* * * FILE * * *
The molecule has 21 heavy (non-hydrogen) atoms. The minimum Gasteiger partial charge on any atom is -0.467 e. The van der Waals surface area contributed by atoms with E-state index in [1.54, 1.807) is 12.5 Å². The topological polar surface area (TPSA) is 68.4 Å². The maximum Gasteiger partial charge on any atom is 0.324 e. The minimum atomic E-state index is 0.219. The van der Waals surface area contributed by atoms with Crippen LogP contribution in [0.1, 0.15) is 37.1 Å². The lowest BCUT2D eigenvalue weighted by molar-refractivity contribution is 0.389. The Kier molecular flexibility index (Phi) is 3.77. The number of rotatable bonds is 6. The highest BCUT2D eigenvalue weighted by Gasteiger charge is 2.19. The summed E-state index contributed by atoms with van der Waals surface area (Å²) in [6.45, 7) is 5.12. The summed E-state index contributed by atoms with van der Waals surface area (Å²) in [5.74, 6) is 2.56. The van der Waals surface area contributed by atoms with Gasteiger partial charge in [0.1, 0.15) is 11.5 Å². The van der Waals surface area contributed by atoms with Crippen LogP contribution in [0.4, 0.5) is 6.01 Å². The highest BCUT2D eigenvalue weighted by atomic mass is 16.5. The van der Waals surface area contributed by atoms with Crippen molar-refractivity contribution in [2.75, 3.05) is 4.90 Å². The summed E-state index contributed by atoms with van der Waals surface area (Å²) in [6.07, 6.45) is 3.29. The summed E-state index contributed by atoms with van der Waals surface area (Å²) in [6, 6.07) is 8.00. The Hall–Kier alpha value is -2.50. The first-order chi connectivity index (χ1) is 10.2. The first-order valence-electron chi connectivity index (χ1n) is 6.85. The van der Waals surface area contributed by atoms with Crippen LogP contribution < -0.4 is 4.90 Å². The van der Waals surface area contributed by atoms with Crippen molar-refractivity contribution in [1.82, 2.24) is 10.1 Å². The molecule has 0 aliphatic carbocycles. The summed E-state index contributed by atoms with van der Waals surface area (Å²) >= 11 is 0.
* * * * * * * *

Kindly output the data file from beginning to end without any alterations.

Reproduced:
The molecule has 21 heavy (non-hydrogen) atoms. The minimum Gasteiger partial charge on any atom is -0.467 e. The van der Waals surface area contributed by atoms with E-state index in [1.54, 1.807) is 12.5 Å². The topological polar surface area (TPSA) is 68.4 Å². The maximum Gasteiger partial charge on any atom is 0.324 e. The minimum atomic E-state index is 0.219. The van der Waals surface area contributed by atoms with Crippen LogP contribution in [0.1, 0.15) is 37.1 Å². The lowest BCUT2D eigenvalue weighted by molar-refractivity contribution is 0.389. The Kier molecular flexibility index (Phi) is 3.77. The number of rotatable bonds is 6. The highest BCUT2D eigenvalue weighted by Gasteiger charge is 2.19. The summed E-state index contributed by atoms with van der Waals surface area (Å²) in [6.45, 7) is 5.12. The summed E-state index contributed by atoms with van der Waals surface area (Å²) in [5.74, 6) is 2.56. The van der Waals surface area contributed by atoms with Gasteiger partial charge in [0.1, 0.15) is 11.5 Å². The van der Waals surface area contributed by atoms with Crippen LogP contribution in [0.4, 0.5) is 6.01 Å². The highest BCUT2D eigenvalue weighted by atomic mass is 16.5. The van der Waals surface area contributed by atoms with Crippen molar-refractivity contribution in [2.75, 3.05) is 4.90 Å². The summed E-state index contributed by atoms with van der Waals surface area (Å²) in [6.07, 6.45) is 3.29. The summed E-state index contributed by atoms with van der Waals surface area (Å²) in [6, 6.07) is 8.00. The Hall–Kier alpha value is -2.50. The first-order chi connectivity index (χ1) is 10.2. The first-order valence-electron chi connectivity index (χ1n) is 6.85. The van der Waals surface area contributed by atoms with Crippen LogP contribution < -0.4 is 4.90 Å². The van der Waals surface area contributed by atoms with Crippen molar-refractivity contribution in [1.82, 2.24) is 10.1 Å². The molecule has 0 aliphatic carbocycles. The summed E-state index contributed by atoms with van der Waals surface area (Å²) >= 11 is 0.